Dad, is shelter really a necessity of life?

This morning my youngest daughter asked if shelter was really necessary for life.

Once asked why she asked that she noted that her teaches say the following are necessary for life:

  • Food
  • Water
  • Shelter

(I'd personally add air to that list... but who am I to contradict a teacher...)

I explained that in many places shelter is a necessity... but that shelter can take the form of a hole dug in the ground, good clothing, a cave, or any other number of things.

I then asked my three youngest which of these "necessities of life" they had learned how to provide for themselves in school.

The answer was "none".

I then asked them to consider why it is that if the listed items are necessities for life why they are learning how to provide any of them for themselves.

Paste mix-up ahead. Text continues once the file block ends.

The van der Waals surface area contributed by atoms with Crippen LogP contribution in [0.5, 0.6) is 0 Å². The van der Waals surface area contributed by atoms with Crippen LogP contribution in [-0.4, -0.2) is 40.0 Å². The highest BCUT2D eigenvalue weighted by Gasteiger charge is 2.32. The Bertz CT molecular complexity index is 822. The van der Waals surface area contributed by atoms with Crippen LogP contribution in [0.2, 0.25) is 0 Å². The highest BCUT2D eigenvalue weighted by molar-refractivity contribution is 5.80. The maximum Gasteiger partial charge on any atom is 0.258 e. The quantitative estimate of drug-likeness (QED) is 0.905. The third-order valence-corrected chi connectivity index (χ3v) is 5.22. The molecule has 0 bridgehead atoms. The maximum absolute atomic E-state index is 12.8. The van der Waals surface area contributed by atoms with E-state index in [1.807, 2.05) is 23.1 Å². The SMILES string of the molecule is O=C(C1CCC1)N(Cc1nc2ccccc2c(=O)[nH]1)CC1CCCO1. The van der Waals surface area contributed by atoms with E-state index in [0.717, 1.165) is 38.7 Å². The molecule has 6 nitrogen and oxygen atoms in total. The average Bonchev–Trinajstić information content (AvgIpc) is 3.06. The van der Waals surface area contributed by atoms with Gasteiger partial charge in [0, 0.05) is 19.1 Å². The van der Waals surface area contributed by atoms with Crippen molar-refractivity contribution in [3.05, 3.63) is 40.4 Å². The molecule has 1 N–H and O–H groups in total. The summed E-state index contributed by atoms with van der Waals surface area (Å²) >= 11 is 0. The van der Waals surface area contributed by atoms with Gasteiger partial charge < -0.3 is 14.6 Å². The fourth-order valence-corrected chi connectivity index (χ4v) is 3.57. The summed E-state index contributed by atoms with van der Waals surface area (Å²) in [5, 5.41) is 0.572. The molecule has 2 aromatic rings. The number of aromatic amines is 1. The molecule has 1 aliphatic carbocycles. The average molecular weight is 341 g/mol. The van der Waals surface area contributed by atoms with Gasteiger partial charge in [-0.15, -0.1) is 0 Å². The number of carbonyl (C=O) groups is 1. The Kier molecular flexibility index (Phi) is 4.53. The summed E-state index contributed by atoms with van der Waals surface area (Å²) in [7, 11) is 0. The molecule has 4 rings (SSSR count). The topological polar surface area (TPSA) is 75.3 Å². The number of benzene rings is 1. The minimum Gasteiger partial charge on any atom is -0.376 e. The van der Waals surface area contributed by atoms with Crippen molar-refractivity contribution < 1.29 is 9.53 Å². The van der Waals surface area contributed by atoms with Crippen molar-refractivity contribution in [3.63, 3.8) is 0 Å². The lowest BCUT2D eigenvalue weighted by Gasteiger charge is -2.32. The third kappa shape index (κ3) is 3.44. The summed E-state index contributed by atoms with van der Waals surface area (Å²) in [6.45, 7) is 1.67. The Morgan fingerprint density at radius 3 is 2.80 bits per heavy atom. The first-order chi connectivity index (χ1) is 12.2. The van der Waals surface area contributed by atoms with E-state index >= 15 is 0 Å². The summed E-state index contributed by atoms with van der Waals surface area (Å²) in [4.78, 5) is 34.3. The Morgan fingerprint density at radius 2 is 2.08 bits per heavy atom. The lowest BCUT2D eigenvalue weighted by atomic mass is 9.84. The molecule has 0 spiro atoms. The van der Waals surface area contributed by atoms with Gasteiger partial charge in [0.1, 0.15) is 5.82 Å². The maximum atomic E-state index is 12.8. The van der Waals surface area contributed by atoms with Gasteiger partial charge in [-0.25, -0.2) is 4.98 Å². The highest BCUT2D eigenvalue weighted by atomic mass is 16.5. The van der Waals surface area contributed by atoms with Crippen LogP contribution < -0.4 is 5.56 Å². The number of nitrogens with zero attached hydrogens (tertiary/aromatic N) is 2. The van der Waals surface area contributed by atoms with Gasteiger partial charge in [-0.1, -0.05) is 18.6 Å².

Do you know why schools don't teach any of the following?

  • How to grow or forage food (and how to store it)
  • How to gather drinkable water (or purify undrinkable water)
  • How to create shelters and/or clothing

Consider that statement... made ages ago.

If people took care of their own basic needs... what would happen to consumerism and the al-mighty GNP?


The teacher forgot oxygen.

Good question from your daughter, glad to know she's thinking.

Shelter, I'd argue, isn't necessary for life, but maintaining your body temperature is, so heat or cooling depending on the circumstances. Of course, shelter is a tool to that end.

Human contact might also be one to put on the list, even though it's not essential in the short term, for most people it is in the long term.

And maybe sunlight should be on the list of long term necessities, too.

This stuff absolutely should be taught in school. Would probably prevent a lot of deaths from people getting stuck out in the elements when driving through the mountains, etc., at a minimum.